Adam Putnam said Monday he remains opposed to removing Confederate monuments, including the one situated in front of the Old Capitol in Tallahassee.
“The important thing is for our society to rise up and stand together and send a clear statement that (hate) won’t be tolerated in this country,” said Putnam, speaking to reporters after meeting with supporters at a Temple Terrace restaurant.
“It’s far more important to focus on eradicating hate today than focus on sanitizing history. The issues today are what we should be focused on. And when we see that type of ugliness in our society, whether it’s in Charlottesville, or Gainesville, or anywhere else, it’s important that we call it for what it is.”
Putnam was asked if that meant he disagreed with the Hillsborough County Commission voting to relocate a 106-year-old statue currently located in front of a county courthouse annex in Tampa.
“What it means is that I am entirely focused on sending a clear message that we don’t tolerate hate, and we don’t tolerate anti-Semitism, and we don’t tolerate white supremacy, and we don’t tolerate bigotry of any kind of any form,” he replied, declining to specifically address the situation in Hillsborough County.
“It’s also important that we apply the lessons of history today and the future,” he added. “If you don’t know your history you’re going to repeat the mistakes of the past. I think it’s important that people know the horrors of the Holocaust. I think it’s important that people know the horrors of what happened on 9/11. It’s important that we learn what happens to the world, when evil is allowed to prevail.”
Tallahassee Mayor Andrew Gillum, a Democrat who is also running for governor, has called on Governor Rick Scott to remove the Confederate monument from the Capitol ever since the violence in Charlottesville occurred nine days ago. When Putnam was asked last week if he agreed with Gillum, he said he was not aware of the statue’s existence.
Gillum chided Putnam for that remark on MSNBC on Sunday.
“My response to that is, what a luxurious place to be,” Gillum told host Joy Reid. “The fact that you don’t have to be aware that these kinds of symbol of division and derision greet people as they enter the Old Capitol.”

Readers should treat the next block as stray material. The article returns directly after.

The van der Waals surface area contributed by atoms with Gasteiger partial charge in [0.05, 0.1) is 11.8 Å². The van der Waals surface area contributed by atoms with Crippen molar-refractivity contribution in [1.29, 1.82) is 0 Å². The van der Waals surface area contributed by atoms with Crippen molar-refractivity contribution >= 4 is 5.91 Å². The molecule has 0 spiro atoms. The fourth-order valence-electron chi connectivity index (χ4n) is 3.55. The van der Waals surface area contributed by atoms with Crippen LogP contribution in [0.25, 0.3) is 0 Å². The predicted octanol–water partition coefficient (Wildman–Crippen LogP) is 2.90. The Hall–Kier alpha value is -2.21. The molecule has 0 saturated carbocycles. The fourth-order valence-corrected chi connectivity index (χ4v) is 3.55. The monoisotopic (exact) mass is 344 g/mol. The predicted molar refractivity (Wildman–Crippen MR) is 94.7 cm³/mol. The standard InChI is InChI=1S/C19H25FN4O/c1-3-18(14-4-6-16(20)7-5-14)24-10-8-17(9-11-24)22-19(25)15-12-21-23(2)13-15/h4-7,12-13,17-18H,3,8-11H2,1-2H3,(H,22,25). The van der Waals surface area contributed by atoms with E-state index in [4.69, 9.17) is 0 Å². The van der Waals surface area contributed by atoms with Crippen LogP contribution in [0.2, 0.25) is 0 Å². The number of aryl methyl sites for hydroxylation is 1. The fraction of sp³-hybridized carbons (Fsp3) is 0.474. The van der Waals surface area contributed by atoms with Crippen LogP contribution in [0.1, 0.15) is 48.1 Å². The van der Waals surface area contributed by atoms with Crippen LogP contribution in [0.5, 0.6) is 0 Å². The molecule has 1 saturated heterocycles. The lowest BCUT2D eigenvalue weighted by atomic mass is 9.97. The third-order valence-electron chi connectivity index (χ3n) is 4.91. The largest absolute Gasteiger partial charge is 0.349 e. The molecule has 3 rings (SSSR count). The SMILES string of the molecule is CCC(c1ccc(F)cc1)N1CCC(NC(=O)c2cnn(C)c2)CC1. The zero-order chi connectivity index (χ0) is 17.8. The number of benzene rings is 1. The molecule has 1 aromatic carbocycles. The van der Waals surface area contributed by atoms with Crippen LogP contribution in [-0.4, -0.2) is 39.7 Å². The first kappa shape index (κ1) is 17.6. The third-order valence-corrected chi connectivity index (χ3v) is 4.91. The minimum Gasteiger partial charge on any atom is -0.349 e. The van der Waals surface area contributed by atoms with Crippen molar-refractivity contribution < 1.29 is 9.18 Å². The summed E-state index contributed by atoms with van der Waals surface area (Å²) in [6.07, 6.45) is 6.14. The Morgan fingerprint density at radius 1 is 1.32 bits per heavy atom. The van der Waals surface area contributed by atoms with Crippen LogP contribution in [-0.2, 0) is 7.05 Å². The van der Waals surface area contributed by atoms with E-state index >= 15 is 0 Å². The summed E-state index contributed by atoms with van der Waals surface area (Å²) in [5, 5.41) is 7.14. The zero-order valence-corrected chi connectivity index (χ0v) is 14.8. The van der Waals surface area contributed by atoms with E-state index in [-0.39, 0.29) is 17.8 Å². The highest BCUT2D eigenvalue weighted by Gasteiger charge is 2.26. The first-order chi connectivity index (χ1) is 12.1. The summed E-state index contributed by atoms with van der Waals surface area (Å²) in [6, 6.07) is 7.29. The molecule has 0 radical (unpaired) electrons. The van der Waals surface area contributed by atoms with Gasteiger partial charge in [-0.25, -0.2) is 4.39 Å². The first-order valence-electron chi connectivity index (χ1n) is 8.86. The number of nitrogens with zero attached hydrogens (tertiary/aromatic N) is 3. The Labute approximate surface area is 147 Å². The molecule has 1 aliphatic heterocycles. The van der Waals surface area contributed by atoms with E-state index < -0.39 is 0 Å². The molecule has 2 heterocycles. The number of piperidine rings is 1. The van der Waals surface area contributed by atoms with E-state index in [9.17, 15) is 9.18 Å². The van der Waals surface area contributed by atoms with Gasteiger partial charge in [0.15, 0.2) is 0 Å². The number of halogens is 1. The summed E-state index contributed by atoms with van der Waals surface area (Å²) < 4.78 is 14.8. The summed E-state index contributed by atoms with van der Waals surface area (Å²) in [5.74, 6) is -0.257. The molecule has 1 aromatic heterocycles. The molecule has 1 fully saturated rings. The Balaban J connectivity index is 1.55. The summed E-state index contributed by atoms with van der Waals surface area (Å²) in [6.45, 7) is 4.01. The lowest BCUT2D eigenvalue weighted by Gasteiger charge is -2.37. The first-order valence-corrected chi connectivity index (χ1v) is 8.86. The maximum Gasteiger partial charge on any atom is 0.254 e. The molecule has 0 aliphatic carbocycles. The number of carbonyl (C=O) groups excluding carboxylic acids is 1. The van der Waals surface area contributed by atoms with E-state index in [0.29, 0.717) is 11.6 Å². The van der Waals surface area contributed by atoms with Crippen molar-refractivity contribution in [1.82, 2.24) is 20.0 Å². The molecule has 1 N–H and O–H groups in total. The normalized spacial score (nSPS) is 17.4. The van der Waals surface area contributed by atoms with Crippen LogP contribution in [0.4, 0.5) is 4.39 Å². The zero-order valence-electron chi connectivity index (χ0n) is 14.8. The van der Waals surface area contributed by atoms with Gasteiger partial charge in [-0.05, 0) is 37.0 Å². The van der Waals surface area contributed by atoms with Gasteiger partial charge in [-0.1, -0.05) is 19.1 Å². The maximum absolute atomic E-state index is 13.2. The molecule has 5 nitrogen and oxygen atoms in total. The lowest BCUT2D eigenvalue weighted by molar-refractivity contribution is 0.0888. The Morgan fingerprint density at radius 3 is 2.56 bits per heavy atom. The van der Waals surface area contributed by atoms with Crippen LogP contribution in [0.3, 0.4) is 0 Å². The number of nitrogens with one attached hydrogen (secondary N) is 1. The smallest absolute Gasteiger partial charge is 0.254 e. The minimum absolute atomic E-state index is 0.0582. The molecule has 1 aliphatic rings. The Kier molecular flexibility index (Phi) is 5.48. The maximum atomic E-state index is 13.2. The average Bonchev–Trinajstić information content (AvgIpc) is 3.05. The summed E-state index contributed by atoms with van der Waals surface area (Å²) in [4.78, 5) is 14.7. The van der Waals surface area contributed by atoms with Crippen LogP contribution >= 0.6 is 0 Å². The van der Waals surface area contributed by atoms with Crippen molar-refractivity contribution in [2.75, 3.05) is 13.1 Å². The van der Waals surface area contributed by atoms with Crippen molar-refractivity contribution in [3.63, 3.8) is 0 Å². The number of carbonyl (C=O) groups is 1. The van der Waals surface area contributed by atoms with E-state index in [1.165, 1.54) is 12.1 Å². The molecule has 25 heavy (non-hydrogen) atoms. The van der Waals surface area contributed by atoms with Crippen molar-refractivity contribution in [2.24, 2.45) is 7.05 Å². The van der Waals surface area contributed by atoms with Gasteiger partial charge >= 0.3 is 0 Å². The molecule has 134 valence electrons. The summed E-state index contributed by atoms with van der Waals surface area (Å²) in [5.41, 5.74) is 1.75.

The gubernatorial field has increased in the past week with Clearwater state Senator Jack Latvala formally entering the race. Putnam declined to speak about Latvala and, instead, said he was focused on his “positive, conservative vision for the future of Florida and who believe that my agricultural experience and public service combined to provide the type of leadership that Florida needs.”
Latvala and others have been criticized Putnam for his rush to demonstrate his fealty to the NRA, including tweeting that he was a “proud sell-out to the NRA.” Putnam said Monday he wouldn’t back away from his strong advocacy for the organization.
“I’m a lifelong supporter of the Second Amendment,” he said. “I’m a life member. All my kids are life members. My son got a shotgun for his baptism present. It’s no secret to anyone that I’m a pro gun candidate and a pro gun individual. Even if I wasn’t running for governor, it’d be no secret that I support Second Amendment rights and the NRA.”
Putnam chatted with reporters following a 25-minute version of his basic stump speech at Lupton’s Buffet in what his campaign said was the 13th “Up & Adam” campaign breakfast since he announced his gubernatorial candidacy back in May. The speech again touched on his revised pitch about Florida being a “reward for a life well lived someplace else.”
“I think and I believe that with your help, if we put Florida first, we’ll make Florida the launch pad for the American dream, instead of just the Cherry on top,” he said.
Among those in attendance to hear Putnam included Attorney General Pam Bondi, House District 58 Republican candidate Yvonne Fry and former Hillsborough County State Attorney Mark Ober.